The United States has achieved a rare human rights breakthrough with China by negotiating the departure of dissident Chen Guangcheng, but few are ready to predict that the case will set a precedent.
The dramatic case has revived debate over what influence the United States holds on human rights with China's increasingly confident leadership, which in recent years has ended a practice of freeing dissidents as goodwill gestures.
Chen, a self-taught lawyer subjected to years of jail and house arrest for exposing forced abortions and sterilizations, arrived in New York Saturday, capping weeks of crisis between the world's two largest economies.
The 40-year-old last month pulled off an escape worthy of Hollywood. Despite being blind, he scaled walls in the dead of night as a getaway car took him from eastern Shandong province to the safety of the US embassy in Beijing.
Hours after Secretary of State Hillary Clinton arrived for previously scheduled talks, US officials escorted Chen to a hospital and said China had assured that he would be allowed to join his family and study in a safe place.
Some US administration officials privately believed they had reached a historic achievement that could serve as a template for future rights cases as Beijing had negotiated over the conditions of a citizen on Chinese soil.
But a number of US activists and lawmakers strongly criticized the initial deal on Chen, questioning why the Barack Obama administration would take China at its word. Within a day, Chen said that he was afraid for his family's safety and wanted to leave to the United States.
China, while quietly arranging Chen's departure, called for a US apology. The US State Department has been fastidious over its public language on Chen and repeatedly called the case "extraordinary."
Bonnie Glaser, a senior fellow at the Center for Strategic and International Studies, doubted that Chen's case would start a trend. She pointed to exceptional factors -- Chen is blind and had broken bones when he sought US help, while China was eager to ensure smooth talks with Clinton.
China's leadership -- keen to avoid instability, particularly as it undergoes a once-in-a-decade political transition -- is acutely aware that many dissidents lose influence once they leave, Glaser said.
"Frankly, I think that a deal that got him out of the country was the best thing for China's leadership," she said.
But Sophie Richardson of Human Rights Watch said that -- even if it is unlikely that droves of dissidents will seek shelter at the US embassy -- the Chen case showed activists inside China the possibilities of pushing the government.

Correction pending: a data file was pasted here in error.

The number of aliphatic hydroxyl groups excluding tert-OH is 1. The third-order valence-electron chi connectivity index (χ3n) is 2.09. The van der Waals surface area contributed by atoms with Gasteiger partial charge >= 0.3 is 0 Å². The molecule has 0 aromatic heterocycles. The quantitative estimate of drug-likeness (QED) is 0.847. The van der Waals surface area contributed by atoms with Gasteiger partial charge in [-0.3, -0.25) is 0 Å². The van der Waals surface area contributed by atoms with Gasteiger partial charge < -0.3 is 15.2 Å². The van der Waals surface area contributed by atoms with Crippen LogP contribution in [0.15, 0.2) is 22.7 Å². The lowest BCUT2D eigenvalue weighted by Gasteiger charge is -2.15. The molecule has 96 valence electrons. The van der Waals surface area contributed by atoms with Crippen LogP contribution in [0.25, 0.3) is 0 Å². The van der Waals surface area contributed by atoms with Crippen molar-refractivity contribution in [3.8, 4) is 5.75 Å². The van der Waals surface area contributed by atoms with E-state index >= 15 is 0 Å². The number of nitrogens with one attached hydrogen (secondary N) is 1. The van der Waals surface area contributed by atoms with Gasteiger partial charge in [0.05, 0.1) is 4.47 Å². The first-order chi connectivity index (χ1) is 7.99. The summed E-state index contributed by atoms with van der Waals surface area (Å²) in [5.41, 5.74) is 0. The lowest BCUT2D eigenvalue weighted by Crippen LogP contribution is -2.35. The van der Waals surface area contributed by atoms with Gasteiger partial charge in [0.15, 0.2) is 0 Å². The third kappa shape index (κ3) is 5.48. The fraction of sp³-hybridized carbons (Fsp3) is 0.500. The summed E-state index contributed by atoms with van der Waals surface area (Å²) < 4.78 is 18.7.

"I have trouble imagining that people who will have watched this saga unfold won't in some ways feel empowered by it," she said.
Obama administration officials, heading into an election in November, have cast Chen's departure as the culmination of a long effort to build a working relationship with China, often behind closed doors.
Sharon Hom, executive director of Hong Kong- and New York-based group Human Rights in China, said the Chen case did not give simple answers on whether quiet or loud diplomacy works best with China as many factors -- from international attention to Chinese netizen activism -- had been factors.
Hom said that Chen's situation broke new ground as he was able to achieve his wish of studying at New York University accompanied by his family and -- officially at least -- has the right to return to China.
Usually, dissidents face the stark choice of abandoning their families or staying in China under threat.
But Hom said it was too early to assess the impact. Chen has charged that provincial authorities are now going after his nephew, slapping a murder charge against him of what Chen said was self-defense against thugs.
"Chen's stay in the US to rest and study, while an important next step for him and his family, does not resolve his future, guarantee the safety of his family, supporters and other activists back in China, or address the serious corruption and human rights abuses exposed by Chen and other activists," Hom said.
Source: AFP American Edition